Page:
2. Automatic clean cycle

There is a nagging light that comes on to remind you to run the clean cycle on the machine. This is actually a good thing, as regular cleaning (and the reminder to regularly clean it) helps keep the brewhead clean and free of crap that an accumulate over time.

The machine comes with a couple Breville cleaning tablets and a special insert for using them. The insert creates back pressure simulating a loose espresso puck, which helps the cleaning tablets do their job. The Breville tablets are expensive though, and the more coffee you make, the more often you’ll need them. But you can save a little money and go with the Cafiza cleaning tablets instead. I typically use three tablets for a cleaning cycle — even with using that many you’re still coming out ahead.

The cleaning cycle typically uses about 16 fl.oz. (~473 mL) of water, so it’s not necessary to have the tank completely full, but make sure it’s at least half full when doing the clean cycle and you’ll be fine.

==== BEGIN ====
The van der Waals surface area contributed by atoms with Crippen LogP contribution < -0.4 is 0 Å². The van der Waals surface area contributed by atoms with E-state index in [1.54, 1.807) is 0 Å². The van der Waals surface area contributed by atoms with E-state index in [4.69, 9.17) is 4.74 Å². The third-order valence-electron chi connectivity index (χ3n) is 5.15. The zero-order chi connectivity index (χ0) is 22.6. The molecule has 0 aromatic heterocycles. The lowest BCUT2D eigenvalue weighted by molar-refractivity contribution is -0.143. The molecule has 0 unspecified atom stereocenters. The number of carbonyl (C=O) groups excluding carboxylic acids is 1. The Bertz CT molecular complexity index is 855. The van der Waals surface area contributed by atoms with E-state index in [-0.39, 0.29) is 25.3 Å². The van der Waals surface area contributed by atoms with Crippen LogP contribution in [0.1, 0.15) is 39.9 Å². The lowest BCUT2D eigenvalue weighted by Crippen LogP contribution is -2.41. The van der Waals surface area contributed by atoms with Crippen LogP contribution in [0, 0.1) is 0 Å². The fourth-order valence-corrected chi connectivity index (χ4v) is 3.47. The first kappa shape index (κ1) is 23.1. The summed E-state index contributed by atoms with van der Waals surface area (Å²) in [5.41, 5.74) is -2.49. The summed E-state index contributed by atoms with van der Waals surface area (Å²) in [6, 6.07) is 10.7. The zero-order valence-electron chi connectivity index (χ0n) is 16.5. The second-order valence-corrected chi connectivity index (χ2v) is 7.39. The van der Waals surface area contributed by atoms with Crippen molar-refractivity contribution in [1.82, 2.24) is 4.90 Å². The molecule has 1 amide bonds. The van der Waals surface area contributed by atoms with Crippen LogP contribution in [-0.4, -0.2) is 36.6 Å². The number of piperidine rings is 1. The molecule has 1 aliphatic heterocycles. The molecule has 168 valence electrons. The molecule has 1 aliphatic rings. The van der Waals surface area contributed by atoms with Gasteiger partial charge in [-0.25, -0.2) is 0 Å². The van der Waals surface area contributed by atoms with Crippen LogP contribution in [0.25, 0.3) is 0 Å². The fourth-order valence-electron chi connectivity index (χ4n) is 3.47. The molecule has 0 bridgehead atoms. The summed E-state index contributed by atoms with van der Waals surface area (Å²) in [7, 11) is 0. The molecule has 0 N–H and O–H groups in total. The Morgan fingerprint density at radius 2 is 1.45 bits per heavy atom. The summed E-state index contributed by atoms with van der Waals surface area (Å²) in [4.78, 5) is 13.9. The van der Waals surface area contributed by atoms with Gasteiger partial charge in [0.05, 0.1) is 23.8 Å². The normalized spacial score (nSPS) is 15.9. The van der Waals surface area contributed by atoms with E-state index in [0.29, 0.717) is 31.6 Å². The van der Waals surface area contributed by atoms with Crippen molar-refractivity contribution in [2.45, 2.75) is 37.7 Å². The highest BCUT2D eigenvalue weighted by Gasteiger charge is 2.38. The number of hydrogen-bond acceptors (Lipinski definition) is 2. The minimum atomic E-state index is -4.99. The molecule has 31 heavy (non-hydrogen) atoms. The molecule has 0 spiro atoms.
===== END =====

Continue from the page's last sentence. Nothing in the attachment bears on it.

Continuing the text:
3. Portafilter and baskets

The double basket is tapered. For most machines this isn’t the case and I’m actually looking around to see if there’s a basket from another machine I can substitute into this. I also wish there was a bottomless portafilter available like the one for the Breville Double Boiler.

This machine comes with two sets of baskets: pressurized and non-pressurized. This is great for beginners as you can go from the pressurized baskets to the non-pressurized baskets as you progress. The single-cup pressurized basket is used for the cleaning cycle.

You do need a separate grinder for the non-pressurized baskets, and you need to grind for each shot. The Breville Smart Grinder is about perfect for this machine, but go higher-end if you can afford it. The grinder actually matters more than the machine. I currently use the Breville Smart Grinder, but I’m looking at upgrading to something better later this year.

4. Descaling and water quality

The cleaning cycle is relatively automatic. Descaling the machine, on the other hand, is far from. Like with all coffee makers, espresso included, you will need to descale this machine on regular intervals. The manual recommends once per month. This will vary based on water quality — harder water = more frequent descaling.

Now in my setup I have been using a Brita pitcher to filter water. The water tank in the machine is filtered as well. So I’m basically using dual-filtered water. This can cut down on how often you need to descale the machine, but not by much.